Language Revival
Who We Are

Ben Levine

Ben is a video artist and documentary filmmaker who originally trained as a clinical psychologist. In the 1960’s and 70’s he directed innovative therapeutic programs for civil rights community groups, mentally ill adolescents, and Vietnam era heroin addicts, where he first developed video feedback outreach techniques that enhance participation and deepen the story.

As a founding director of People’s Video Theater and Survival Arts Media in New York's Soho, he was active in the 1970's video art and community television movement and is known as a video pioneer. His work has been seen at the Museum of Modern Art, Boston Museum of Fine Arts, and on US and European television. He has produced and performed in live multi-image media events at the Kitchen in New York, the World Trade Center, Lincoln Center, and the Hayden Planetarium. ( see resume)

Based in Maine, Ben Levine has been an independent producer writing and directing documentary-style educational, public interest, and corporate video and television programs for clients ranging from National Semiconductor to the Prudential, the United States Environmental Protection Agency, the Maine Office on AIDS, and the Baobab Institute in Dakar, Senegal. His productions have earned Gold and Silver Awards from ITVA, IFTVA, Broderson and others.

Ben has developed film and video community-based education programs in a variety of minority cultural and ethnic settings including French Canadian, West Indian, and West African. He has served on panels including Membre du Jury, Vues d’Afrique, and the Maine Commission on the Arts Media Panel. He has taught documentary video and conducted media workshops at Maine Film and Television Workshops, Rockport College, the University of Maine, MIT, the Sorbonne and many other universities.

Julia Schulz

Julia is Co-Founder and former Director of the internationally-known nonprofit Penobscot School of language learning and cultural exchange in Rockland, Maine. During her sixteen years as Director of Penobscot School, she created innovative language immersion programs in English for foreigners and in a variety of foreign languages for Americans. A teacher of French for over 20 years, Schulz has led numerous immersions for American adults and college students in Guadeloupe, French Antilles. In 1997 she created Accès Cinéma Africain, in Montreal, a language-learning program for adults in the context of North America's largest African and Caribbean film festival.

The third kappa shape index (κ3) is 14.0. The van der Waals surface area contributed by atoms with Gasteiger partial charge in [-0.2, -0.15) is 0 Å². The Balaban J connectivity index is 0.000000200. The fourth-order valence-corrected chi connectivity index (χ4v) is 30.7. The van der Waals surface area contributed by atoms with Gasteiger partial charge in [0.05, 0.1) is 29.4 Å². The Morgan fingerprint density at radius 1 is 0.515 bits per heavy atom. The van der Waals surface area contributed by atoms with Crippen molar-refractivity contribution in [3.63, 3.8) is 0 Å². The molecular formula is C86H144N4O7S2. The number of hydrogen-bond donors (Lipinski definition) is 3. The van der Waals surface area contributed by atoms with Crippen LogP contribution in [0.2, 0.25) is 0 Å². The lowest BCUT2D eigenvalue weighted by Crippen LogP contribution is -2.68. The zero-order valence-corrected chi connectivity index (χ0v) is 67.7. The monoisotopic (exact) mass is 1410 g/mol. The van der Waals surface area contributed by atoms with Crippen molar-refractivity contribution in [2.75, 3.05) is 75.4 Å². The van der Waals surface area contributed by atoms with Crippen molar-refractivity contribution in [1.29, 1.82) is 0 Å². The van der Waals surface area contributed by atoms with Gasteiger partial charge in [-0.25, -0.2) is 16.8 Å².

Trained as an anthropologist (M.A. McGill University 1985), Julia conducted ethnographic research in French-speaking Acadian communities in Northern Maine and in Augusta, Maine with Franco-American mill workers. In 1999 she began developing language reacquisition programs in former French-speaking communities (Please see “Projects” section). Since then she had applied her approach to language revival in Native American and Cajun French communities.

Her philosophy for language learning incorporates a unique blend of mixed ability levels and dialogues with native speakers in the community. She uses film and other cultural material to create an environment that is comfortable and safe for experimenting with self-expression.